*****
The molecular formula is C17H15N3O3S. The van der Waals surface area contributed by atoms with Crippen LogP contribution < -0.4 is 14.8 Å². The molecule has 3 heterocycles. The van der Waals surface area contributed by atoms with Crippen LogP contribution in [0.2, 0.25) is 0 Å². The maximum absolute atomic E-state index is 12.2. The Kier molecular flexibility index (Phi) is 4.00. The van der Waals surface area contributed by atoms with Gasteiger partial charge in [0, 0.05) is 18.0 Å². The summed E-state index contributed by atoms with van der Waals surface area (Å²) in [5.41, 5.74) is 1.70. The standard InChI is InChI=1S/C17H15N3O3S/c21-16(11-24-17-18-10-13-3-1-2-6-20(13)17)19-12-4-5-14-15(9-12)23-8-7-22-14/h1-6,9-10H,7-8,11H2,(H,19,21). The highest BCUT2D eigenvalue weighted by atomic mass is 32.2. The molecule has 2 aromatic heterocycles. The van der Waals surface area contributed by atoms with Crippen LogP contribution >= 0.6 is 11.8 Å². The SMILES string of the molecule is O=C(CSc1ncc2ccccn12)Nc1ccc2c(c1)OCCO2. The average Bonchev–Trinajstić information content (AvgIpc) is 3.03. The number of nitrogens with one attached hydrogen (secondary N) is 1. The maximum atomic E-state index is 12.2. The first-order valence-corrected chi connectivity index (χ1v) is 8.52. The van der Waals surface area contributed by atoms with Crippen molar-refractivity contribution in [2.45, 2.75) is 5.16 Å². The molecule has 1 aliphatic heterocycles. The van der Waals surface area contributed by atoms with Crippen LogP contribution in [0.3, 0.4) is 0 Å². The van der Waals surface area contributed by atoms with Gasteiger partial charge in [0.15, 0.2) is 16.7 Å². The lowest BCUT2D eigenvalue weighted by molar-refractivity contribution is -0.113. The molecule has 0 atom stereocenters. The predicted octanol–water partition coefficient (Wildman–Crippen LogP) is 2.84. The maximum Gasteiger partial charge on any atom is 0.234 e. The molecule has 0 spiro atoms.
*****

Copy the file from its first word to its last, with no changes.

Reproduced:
The molecular formula is C17H15N3O3S. The van der Waals surface area contributed by atoms with Crippen LogP contribution < -0.4 is 14.8 Å². The molecule has 3 heterocycles. The van der Waals surface area contributed by atoms with Crippen LogP contribution in [0.2, 0.25) is 0 Å². The maximum absolute atomic E-state index is 12.2. The Kier molecular flexibility index (Phi) is 4.00. The van der Waals surface area contributed by atoms with Gasteiger partial charge in [0, 0.05) is 18.0 Å². The summed E-state index contributed by atoms with van der Waals surface area (Å²) in [5.41, 5.74) is 1.70. The standard InChI is InChI=1S/C17H15N3O3S/c21-16(11-24-17-18-10-13-3-1-2-6-20(13)17)19-12-4-5-14-15(9-12)23-8-7-22-14/h1-6,9-10H,7-8,11H2,(H,19,21). The highest BCUT2D eigenvalue weighted by atomic mass is 32.2. The molecule has 2 aromatic heterocycles. The van der Waals surface area contributed by atoms with Crippen LogP contribution >= 0.6 is 11.8 Å². The SMILES string of the molecule is O=C(CSc1ncc2ccccn12)Nc1ccc2c(c1)OCCO2. The average Bonchev–Trinajstić information content (AvgIpc) is 3.03. The number of nitrogens with one attached hydrogen (secondary N) is 1. The maximum atomic E-state index is 12.2. The first-order valence-corrected chi connectivity index (χ1v) is 8.52. The van der Waals surface area contributed by atoms with Crippen molar-refractivity contribution in [2.45, 2.75) is 5.16 Å². The molecule has 1 aliphatic heterocycles. The van der Waals surface area contributed by atoms with Crippen LogP contribution in [0.3, 0.4) is 0 Å². The van der Waals surface area contributed by atoms with Gasteiger partial charge in [0.15, 0.2) is 16.7 Å². The lowest BCUT2D eigenvalue weighted by molar-refractivity contribution is -0.113. The molecule has 0 atom stereocenters. The predicted octanol–water partition coefficient (Wildman–Crippen LogP) is 2.84. The maximum Gasteiger partial charge on any atom is 0.234 e. The molecule has 0 spiro atoms.